The Community Policing Awards take place each year at a ceremony held at Eynsham Hall near Witney in Oxfordshire in May.
This ceremony is now in its seventeenth year and provides an opportunity to recognise and nominate the work of officers, staff and volunteers who have made the greatest contribution to their community over the past year.
The nominations will then be sifted down to a shortlist, and a panel of judges will make the final decision of who the community champions of the year are.
There are seven categories:
Do you know a neighbourhood police officer who has made a difference to your community? Examples should demonstrate an ability to work within the officer’s community to tackle issues, defuse tensions and encourage or instigate positive engagement, not only working alone but with partners and colleagues.
Can you think of a PCSO who has made an outstanding contribution to your community? Examples should include clear evidence of working with different members of the community to resolve issues and build relations and trust. PCSOs should encourage engagement with the police in a comfortable and honest manner and work well within the community and with colleagues and partners.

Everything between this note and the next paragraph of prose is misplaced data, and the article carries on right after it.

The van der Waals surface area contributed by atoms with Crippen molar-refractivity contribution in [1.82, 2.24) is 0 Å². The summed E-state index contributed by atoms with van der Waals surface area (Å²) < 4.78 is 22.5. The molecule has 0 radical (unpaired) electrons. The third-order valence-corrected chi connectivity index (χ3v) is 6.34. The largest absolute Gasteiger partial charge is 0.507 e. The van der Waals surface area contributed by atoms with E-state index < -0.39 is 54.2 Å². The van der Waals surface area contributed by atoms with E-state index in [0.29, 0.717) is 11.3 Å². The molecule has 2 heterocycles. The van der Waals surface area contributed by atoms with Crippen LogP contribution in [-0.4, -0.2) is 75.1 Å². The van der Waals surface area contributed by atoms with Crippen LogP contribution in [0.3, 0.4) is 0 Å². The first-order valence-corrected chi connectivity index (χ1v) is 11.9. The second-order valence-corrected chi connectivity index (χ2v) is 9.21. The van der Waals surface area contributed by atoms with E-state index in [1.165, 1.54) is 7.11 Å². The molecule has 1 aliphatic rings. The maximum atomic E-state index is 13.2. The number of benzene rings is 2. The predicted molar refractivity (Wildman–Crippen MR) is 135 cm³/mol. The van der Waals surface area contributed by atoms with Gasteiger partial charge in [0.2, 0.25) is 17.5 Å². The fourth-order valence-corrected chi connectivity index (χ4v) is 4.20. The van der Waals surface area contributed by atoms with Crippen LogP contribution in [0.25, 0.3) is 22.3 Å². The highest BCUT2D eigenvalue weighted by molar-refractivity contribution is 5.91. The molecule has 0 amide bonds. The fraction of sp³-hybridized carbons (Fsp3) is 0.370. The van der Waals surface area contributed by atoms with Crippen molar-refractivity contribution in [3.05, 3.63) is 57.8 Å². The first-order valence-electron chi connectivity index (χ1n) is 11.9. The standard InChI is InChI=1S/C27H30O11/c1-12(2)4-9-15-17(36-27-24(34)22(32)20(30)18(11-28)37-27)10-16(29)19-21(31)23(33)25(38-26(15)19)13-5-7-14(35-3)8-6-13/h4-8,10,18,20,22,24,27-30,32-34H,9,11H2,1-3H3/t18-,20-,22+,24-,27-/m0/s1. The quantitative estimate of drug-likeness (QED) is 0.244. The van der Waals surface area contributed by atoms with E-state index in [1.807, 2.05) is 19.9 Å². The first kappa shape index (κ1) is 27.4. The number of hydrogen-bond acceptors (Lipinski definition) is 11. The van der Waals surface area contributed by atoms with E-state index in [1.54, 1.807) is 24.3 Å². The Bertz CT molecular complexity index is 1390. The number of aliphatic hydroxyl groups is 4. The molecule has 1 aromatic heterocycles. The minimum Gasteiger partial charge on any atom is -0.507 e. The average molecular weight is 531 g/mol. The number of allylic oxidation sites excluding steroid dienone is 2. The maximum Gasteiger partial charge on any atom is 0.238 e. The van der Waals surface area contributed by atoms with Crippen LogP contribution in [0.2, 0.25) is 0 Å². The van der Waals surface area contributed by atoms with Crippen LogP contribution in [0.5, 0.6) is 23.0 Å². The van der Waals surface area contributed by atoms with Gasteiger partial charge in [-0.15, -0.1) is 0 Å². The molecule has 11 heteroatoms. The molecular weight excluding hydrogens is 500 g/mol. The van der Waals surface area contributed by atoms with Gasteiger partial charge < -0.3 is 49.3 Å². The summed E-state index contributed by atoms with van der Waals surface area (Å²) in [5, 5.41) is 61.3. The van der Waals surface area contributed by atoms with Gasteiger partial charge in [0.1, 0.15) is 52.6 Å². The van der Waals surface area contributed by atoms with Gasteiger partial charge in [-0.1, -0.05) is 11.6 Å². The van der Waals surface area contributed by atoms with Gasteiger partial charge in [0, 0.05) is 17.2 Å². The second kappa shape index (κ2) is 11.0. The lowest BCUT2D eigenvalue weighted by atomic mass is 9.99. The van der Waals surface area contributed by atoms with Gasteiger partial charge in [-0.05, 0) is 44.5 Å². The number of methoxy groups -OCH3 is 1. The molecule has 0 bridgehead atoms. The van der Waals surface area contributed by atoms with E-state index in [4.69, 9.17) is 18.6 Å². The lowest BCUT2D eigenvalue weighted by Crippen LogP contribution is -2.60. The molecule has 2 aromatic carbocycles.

Do you know a Special Constable who has gone above and beyond to serve your community? Examples should include how they have helped your community, working with public and colleagues to assist in easing community tensions or solving issues.
Diversity champions improve engagement with minority groups in the community, working towards increasing diversity and improving accessibility between the force and the public. Do you know someone who has helped to improve diversity in your community? Examples should include how they have worked in the community with minority groups and on initiatives to raise awareness of diversity issues.
Cadets are young dedicated volunteers who want to make a difference in their community. Do you know a cadet who supports fellow cadets, shows initiative, supports community events, is committed to and is an advocate for the police force? Examples should include how they engage with local communities, how they are forward thinking and keen to progress within the cadet unit.
Do you know a volunteer who actively supports the police and volunteers to work within a team in Thames Valley Police? Examples should include how they are an ambassador for the force, giving their time, own ideas and suggestions in order to improve how things are done.
Do you know a volunteer who assists with community concerns and enforcing the law? They are not employed by Thames Valley Police but work voluntarily to support the community they live/work within, enforcing the law or assisting with community concerns or working within the community to offer advice and create a safer and more welcoming environment.